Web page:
Google paid £36.4million in UK corporation tax last year – despite making a turnover of £1billion.


Liberal Democrat Treasury spokesman Susan Kramer said: ‘It is appalling that Google are still getting away with paying such a paltry amount of their total revenue back in taxes.

It’s a profit tax you ignorant git!

22 thoughts on “Sigh”

  1. “John Cullinane, of the Chartered Institute of Taxation, said: ‘The amount of corporation tax Google pays in the UK is not based on the amount of profit Google makes from its sales to UK customers.”

    Has anyone else noticed the colossal intersection between those who demand that companies that do business here should pay taxes here and those who think the Single Market is a great thing and we all love the EU ?

    Seems to me to be about 100%.

    (Not discussing whether booking profits in Ireland or wherever is reasonable or not ; just the basic ideas).

  2. So tax/revenue was 3.64%

    TJN pays 0.00%. Every year. By arrangement with HMRC. Who is it that has the deal with HMRC then?

  3. Have I read the numbers wrongly?

    £36m of corporation tax (at 20%) would mean very roughly £180m Profit before tax (ignore adjustments).

    If the turnover number was exactly £1bn, that would be 18% (PBT / Turnover), which really is not too shabby at all. Ie, without seeing the actual numbers, it all looks to be in “sensible” land?

    After all the adverse press coverage, I didn’t realise that Google were paying that much tax (as a %)? Perhaps that £1bn turnover number actually much, much higher?

  4. “Why is this so, so difficult for people to grasp?”

    Because they are either liars (knowing it to be rubbish, but it suits their political ends to lie) or are so moronic that they just parrot whatever is pushed under their noses by someone further up the political food chain who is a liar.

  5. OK. Let’s try this:
    MPs pay not only tax on their incomes & pensions but tax on their expenses. Also they pay tax on all their assistants & spads etc. Treating the services provided as income. Not forgetting those un-paid interns, of course. It’s the service provided, not the cost.
    So now we’re taxing MPs on turnover. Seems fair. Surely none would complain. Least of all Susan Kramer

  6. Abacab>

    If you were going to pick a line of bullshit to push for money or power, wouldn’t you pick something proven successful at persuading people of its nonsense? No surprise they’ve picked Jew-baiting and Nazism, those have always been popular with a fairly large minority.

    This line of propaganda, as with everything from people like Ritchie and Corbyn, is straight-up Nazi propaganda. Henry Ford and Hitler both ranted about the Jew corporations avoiding/evading tax, and about how the entire tax system was set up to rook the hard-working white labourer while the Jew didn’t pay. It’s one of the fundamental ideas of Nazism. Familiar, isn’t it?

  7. Calm down, Dave. You are behaving like the Murphatollah – that is, by requiring minimal evidence for what you believe to be true, and the highest standards of evidence for whatever you disagree with.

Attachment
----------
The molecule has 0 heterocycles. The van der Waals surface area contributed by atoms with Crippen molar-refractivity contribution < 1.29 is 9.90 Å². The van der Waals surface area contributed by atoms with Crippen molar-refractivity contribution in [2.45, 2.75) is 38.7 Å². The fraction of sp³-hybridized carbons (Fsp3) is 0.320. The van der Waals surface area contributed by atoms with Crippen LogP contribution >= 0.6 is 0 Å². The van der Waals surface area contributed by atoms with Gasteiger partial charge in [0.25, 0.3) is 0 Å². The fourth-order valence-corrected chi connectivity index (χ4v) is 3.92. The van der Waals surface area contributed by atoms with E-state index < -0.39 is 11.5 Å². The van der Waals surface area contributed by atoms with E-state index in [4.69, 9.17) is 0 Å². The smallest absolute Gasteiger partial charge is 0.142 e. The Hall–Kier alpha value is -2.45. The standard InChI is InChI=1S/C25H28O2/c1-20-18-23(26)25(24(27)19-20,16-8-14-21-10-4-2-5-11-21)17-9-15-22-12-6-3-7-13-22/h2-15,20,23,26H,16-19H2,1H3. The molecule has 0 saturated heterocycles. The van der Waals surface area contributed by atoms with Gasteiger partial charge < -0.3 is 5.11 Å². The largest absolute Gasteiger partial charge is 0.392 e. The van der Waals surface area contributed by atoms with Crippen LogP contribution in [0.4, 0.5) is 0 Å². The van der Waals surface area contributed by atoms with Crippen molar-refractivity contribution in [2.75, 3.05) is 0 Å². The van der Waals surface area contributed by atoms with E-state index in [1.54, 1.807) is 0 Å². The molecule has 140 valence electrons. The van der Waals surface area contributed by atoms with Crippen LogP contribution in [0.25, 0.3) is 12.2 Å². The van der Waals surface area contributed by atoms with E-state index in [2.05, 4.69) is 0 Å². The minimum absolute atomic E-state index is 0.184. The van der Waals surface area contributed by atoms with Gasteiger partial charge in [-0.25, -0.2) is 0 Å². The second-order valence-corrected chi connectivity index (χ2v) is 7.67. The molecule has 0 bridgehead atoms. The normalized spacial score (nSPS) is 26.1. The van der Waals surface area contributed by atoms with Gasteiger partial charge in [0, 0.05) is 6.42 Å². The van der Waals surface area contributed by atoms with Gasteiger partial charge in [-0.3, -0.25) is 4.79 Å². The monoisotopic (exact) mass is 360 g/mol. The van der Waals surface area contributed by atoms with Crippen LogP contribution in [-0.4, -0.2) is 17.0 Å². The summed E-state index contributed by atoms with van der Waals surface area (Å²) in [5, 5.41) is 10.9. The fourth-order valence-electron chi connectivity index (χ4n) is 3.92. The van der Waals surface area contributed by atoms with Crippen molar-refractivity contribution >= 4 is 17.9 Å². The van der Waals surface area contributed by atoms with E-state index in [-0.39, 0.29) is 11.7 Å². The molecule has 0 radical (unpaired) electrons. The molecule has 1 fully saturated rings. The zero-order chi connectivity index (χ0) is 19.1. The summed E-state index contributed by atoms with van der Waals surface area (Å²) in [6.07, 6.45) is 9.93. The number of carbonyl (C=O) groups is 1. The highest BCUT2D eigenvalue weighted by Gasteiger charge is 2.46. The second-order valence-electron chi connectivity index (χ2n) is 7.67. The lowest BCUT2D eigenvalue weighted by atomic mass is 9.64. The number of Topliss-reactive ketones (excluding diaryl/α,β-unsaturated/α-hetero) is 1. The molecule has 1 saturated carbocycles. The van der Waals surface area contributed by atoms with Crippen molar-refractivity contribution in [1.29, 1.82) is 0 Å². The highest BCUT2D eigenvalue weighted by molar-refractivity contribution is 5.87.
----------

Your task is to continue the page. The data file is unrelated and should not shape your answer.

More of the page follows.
8. Given that post-Brexit, the EU (that is, the EuroZone) would be most likely to push for fiscal union pretty much immediately, and that the FTT was an attempt to introduce a tax that was paid directly to the EU (bypassing national governments), and given the Ireland/Apple decision, I wouldn’t be entirely surprised if a turnover tax were to be proposed (say, by the French) in some form, PDQ.

  9. BiS, yes I love that line of attack. As I’ve said before, tax newspaper writers (shurly not journalists) on their gross income including expenses and they might change their tune.

  10. These people know exactly what they are doing. Sadly, many people do not think beyond the headline on stories such as these. I’ve typically found that when someone gives you an in on subjects such as landlords offsetting interest, multinationals not paying their ‘fair share’ or paying tax where it is earned, as long as the person is not a rusted on lying lefty, only a few minutes are required to have the person saying “I’d never thought of it like that.”

  11. When MrsBud owned a village shop and PO, about 20 years ago, her annual turnover was around £200k. The margin was about 18%, so about £36k sale of goods minus cost of goods. After all other deductions, if memory serves, she paid about £6k, a disgracefully paltry sum on a total revenue of £200k. In fact, when looking at the ratio of revenue to tax paid, it is paltrier than Google’s tax, she really should be tax shamed by Spud, Baroness Kramer and Dame Hodge.

  12. Assuming that all goes well, we intend this year to have zero profit on about $1M of turnover, provided we’ve got the cashflow to do it. By paying all profit out as bonuses to the employees.

    If we don’t have the cash to do this, we’ll have to pay corp tax…

  13. I’ve been in the situation of being told to bring forward significant project spending planned for next FY so that it would fall in the current FY. I assumed the reason was to reduce the current FY’s profit while spending money we’d be spending soon anyway.

    Is there a Pigovian element to corporation tax, as in it is partly meant to keep money flowing rather than being sat on?

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